I saw “Black Swan” a couple of days ago.  Brilliant movie (though, admittedly far too explicit for my tastes).  Without going into any spoilers, it brought up some great questions on sanity and truth.

As a psychologist-in-training, I think often about issues of sanity, and since I am also a Christian, I think often of how my psychological philosophy can be applied to the life of faith.  After all, that’s what this blog is about: Melissa Seeking Understanding (the rough translation of Quaerens Intellectum).  Very often, I just toss questions out there for people to ponder, and I rarely expect any answers.  I love to live in the land of the theoretical rather than the land of satisfied inquiries.  So, to satisfy myself (by paradoxically leaving myself unsatisfied), I offer the following questions:

What is sanity?  Is it possible to become trapped in the room of your own consciousness? Is memory involved in keeping sanity? Is sanity an act of the will? What is reality? What do our individual perspectives do to impact reality? If we knew the definite boundary between reality and a lie, would we find that we cross that line more than we ever expected? If there were no grey areas, would we find that we are all insane to a degree?

I do know one thing: Truth is reality.  In my Christian worldview and philosophy, God is truth.  So, I suppose that when we step outside God, part of us (our spiritual side, perhaps) is insane in a way.  It’s a scary thought, really, that all of us could be so close to the brink of snapping in some way, and that even if we did, we may never realize our own insanity.   As Jim Carrey once said, “Madness is never that far away. It’s as close as saying ‘yes’ to the wrong impulse. The people who stay sane are the people who can make those quick decisions.”  Perhaps this is a fatalistic way of thinking, but at this point I’m simply questioning.    As far as we know, we are sane, and there is Someone outside us holding us together (Colossians says that all things are held together by Jesus…take that, quantum physicist!).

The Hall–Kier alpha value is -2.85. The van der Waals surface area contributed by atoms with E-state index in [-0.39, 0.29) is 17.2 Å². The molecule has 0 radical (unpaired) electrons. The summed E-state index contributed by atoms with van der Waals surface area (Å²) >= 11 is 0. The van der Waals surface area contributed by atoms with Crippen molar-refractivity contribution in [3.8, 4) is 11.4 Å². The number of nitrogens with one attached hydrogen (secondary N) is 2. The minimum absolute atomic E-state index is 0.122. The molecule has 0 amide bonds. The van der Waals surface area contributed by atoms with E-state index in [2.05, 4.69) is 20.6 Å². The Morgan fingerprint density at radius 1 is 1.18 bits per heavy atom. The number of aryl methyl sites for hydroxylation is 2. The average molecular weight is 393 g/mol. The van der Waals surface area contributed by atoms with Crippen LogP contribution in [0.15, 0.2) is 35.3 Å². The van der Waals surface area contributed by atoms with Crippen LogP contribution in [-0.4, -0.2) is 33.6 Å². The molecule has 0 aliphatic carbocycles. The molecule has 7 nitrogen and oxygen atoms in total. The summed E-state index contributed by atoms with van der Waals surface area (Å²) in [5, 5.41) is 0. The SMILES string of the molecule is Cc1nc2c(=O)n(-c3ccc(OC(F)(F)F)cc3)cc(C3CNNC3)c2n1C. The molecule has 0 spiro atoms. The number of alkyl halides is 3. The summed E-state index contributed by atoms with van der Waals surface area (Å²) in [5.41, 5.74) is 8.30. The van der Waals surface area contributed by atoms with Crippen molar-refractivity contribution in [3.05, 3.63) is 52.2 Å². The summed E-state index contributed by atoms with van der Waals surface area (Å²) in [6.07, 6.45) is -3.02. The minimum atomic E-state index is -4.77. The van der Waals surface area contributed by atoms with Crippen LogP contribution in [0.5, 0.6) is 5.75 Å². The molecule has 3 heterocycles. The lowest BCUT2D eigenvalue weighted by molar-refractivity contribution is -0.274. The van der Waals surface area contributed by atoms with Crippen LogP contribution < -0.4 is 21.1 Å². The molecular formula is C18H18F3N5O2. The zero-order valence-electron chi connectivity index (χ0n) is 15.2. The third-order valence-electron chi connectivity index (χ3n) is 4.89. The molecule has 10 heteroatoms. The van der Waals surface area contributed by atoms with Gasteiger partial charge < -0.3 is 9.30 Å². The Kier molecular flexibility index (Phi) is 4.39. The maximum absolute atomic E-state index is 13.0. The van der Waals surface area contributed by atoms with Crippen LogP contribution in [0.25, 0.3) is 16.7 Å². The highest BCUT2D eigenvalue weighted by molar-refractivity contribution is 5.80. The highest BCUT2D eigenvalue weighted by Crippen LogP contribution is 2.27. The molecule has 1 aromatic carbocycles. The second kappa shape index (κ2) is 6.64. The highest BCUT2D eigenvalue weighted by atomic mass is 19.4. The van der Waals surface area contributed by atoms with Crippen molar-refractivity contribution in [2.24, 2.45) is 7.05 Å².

I suppose, in many ways, ignorance is bliss in this case.  I’m glad I know Jesus, that I know the truth. I’m glad I know many of the ways I don’t measure up to it, because it instills in me a desire to be a better person. But I’m also glad that this issue of sanity, which is out of my control anyway, is something I am somewhat unaware of.  My entire life could be an hallucination. I could be 50 instead of 25, sitting in a padded room drooling on myself, instead of sitting in my office, wondering if my body will ever warm up from the cold outside.

So many if’s, and many likely inconsequential.  I don’t even have a fancy way of wrapping up this written diarrhea of unanswered questions.  I just hope I’m not alone in my mental meanderings.  🙂